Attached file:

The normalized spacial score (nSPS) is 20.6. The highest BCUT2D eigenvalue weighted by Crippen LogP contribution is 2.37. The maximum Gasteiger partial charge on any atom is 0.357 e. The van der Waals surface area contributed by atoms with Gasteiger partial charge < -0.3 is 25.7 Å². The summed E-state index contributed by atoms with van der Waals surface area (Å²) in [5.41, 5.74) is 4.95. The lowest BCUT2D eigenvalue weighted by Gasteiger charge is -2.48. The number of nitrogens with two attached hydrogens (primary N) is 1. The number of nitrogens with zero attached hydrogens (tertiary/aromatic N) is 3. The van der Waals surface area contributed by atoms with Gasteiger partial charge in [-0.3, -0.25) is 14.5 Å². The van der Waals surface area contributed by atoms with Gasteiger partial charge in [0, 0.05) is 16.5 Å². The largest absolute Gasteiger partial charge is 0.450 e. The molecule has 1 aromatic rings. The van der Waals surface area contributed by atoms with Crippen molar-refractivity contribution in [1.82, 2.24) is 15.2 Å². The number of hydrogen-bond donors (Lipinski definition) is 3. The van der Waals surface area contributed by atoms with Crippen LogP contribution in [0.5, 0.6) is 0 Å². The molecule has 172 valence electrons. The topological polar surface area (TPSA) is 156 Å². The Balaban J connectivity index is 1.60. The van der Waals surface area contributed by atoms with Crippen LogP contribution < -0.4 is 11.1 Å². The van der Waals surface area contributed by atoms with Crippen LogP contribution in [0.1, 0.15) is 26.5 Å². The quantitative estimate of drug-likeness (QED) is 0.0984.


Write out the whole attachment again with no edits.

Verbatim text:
The normalized spacial score (nSPS) is 20.6. The highest BCUT2D eigenvalue weighted by Crippen LogP contribution is 2.37. The maximum Gasteiger partial charge on any atom is 0.357 e. The van der Waals surface area contributed by atoms with Gasteiger partial charge < -0.3 is 25.7 Å². The summed E-state index contributed by atoms with van der Waals surface area (Å²) in [5.41, 5.74) is 4.95. The lowest BCUT2D eigenvalue weighted by Gasteiger charge is -2.48. The number of nitrogens with two attached hydrogens (primary N) is 1. The number of nitrogens with zero attached hydrogens (tertiary/aromatic N) is 3. The van der Waals surface area contributed by atoms with Gasteiger partial charge in [-0.3, -0.25) is 14.5 Å². The van der Waals surface area contributed by atoms with Gasteiger partial charge in [0, 0.05) is 16.5 Å². The largest absolute Gasteiger partial charge is 0.450 e. The molecule has 1 aromatic rings. The van der Waals surface area contributed by atoms with Crippen molar-refractivity contribution in [1.82, 2.24) is 15.2 Å². The number of hydrogen-bond donors (Lipinski definition) is 3. The van der Waals surface area contributed by atoms with Crippen LogP contribution in [0.5, 0.6) is 0 Å². The molecule has 172 valence electrons. The topological polar surface area (TPSA) is 156 Å². The Balaban J connectivity index is 1.60. The van der Waals surface area contributed by atoms with Crippen LogP contribution < -0.4 is 11.1 Å². The van der Waals surface area contributed by atoms with Crippen LogP contribution in [0.1, 0.15) is 26.5 Å². The quantitative estimate of drug-likeness (QED) is 0.0984.